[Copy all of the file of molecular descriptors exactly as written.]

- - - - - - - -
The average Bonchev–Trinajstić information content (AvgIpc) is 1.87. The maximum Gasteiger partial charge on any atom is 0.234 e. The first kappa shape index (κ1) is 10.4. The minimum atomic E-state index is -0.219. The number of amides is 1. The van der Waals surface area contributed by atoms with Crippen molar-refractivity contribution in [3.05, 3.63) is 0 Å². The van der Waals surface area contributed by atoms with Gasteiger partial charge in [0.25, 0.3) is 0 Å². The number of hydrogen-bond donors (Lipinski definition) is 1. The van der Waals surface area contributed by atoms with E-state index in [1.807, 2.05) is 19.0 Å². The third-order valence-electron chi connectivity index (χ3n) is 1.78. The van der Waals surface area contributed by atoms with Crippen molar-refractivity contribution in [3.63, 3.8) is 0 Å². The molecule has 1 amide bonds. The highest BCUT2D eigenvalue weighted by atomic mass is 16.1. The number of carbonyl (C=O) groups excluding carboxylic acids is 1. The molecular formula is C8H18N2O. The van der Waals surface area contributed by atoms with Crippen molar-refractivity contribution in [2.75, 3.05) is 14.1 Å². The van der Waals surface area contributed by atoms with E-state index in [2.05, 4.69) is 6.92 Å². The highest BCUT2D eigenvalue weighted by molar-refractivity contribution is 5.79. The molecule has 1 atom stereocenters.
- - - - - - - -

The average Bonchev–Trinajstić information content (AvgIpc) is 1.87. The maximum Gasteiger partial charge on any atom is 0.234 e. The first kappa shape index (κ1) is 10.4. The minimum atomic E-state index is -0.219. The number of amides is 1. The van der Waals surface area contributed by atoms with Crippen molar-refractivity contribution in [3.05, 3.63) is 0 Å². The van der Waals surface area contributed by atoms with Gasteiger partial charge in [0.25, 0.3) is 0 Å². The number of hydrogen-bond donors (Lipinski definition) is 1. The van der Waals surface area contributed by atoms with E-state index in [1.807, 2.05) is 19.0 Å². The third-order valence-electron chi connectivity index (χ3n) is 1.78. The van der Waals surface area contributed by atoms with Crippen molar-refractivity contribution in [3.63, 3.8) is 0 Å². The molecule has 1 amide bonds. The highest BCUT2D eigenvalue weighted by atomic mass is 16.1. The number of carbonyl (C=O) groups excluding carboxylic acids is 1. The molecular formula is C8H18N2O. The van der Waals surface area contributed by atoms with Crippen molar-refractivity contribution in [2.75, 3.05) is 14.1 Å². The van der Waals surface area contributed by atoms with E-state index in [2.05, 4.69) is 6.92 Å². The highest BCUT2D eigenvalue weighted by molar-refractivity contribution is 5.79. The molecule has 1 atom stereocenters.